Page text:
With respect to AI, I’ve conducted numerous raw studies using popular image synthesis generators like Midjourney, DALL-E, and Stable Diffusion. I’ve also delved deeply into a technique known as outpainting, a process that involves generating sections of images by extending and refining a central core input. However, these are not straightforward “push-button” tasks. They largely involve self-trained models derived from years of my past artwork, predominantly 3D. Broadly speaking, I view my work as a comprehensive project that involves a variety of tasks and disciplines.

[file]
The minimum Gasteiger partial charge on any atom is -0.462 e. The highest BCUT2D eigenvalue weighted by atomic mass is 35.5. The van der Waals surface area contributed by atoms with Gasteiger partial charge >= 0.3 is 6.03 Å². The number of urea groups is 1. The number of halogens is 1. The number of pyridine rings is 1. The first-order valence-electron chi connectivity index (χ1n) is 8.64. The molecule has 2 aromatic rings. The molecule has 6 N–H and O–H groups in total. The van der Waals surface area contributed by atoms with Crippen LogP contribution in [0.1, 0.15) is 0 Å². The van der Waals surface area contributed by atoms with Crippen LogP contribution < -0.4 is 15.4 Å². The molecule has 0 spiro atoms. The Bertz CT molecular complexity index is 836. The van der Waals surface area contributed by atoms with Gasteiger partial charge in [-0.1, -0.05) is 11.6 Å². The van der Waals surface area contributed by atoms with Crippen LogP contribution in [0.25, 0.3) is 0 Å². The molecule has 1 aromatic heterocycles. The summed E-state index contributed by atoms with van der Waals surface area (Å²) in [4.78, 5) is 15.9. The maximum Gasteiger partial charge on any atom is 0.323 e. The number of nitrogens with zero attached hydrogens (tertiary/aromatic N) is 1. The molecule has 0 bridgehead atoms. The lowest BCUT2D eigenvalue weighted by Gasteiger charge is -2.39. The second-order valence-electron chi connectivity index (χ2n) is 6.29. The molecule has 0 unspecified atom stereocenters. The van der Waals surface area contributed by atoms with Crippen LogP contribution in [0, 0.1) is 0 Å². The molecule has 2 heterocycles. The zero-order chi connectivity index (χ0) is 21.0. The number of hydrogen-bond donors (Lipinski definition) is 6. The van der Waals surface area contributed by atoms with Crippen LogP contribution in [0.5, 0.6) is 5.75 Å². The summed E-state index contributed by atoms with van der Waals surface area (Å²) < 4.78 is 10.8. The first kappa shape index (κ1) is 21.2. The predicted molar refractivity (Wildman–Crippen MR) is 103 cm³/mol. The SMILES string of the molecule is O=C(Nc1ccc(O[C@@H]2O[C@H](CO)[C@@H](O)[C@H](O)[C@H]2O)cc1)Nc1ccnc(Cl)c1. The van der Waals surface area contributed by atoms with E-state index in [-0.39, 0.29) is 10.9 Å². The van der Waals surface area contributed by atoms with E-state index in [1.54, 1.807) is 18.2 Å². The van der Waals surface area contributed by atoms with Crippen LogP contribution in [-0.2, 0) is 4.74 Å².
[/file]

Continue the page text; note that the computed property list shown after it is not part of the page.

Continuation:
From a more practical standpoint, apart from the standard AI workflows, I’ve learned to curate a large library of diverse image inputs to take advantage of the tool’s rapid iteration capabilities. This practice fosters a dynamic interchange between specific concepts and references of any nature, a facet of the process that I find invigorating. Moreover, tools like ChatGPT and other large language models (LLMs) have become a fundamental part of my creative toolkit. They are particularly beneficial for providing coding assistance, which is often required when crafting 3D and generative art.

妖精 (4) by grebenshyo

BW: Do you have any practical tips for going from a total AI art beginner to a true AI artist? (Take the term “true AI artist” however you like)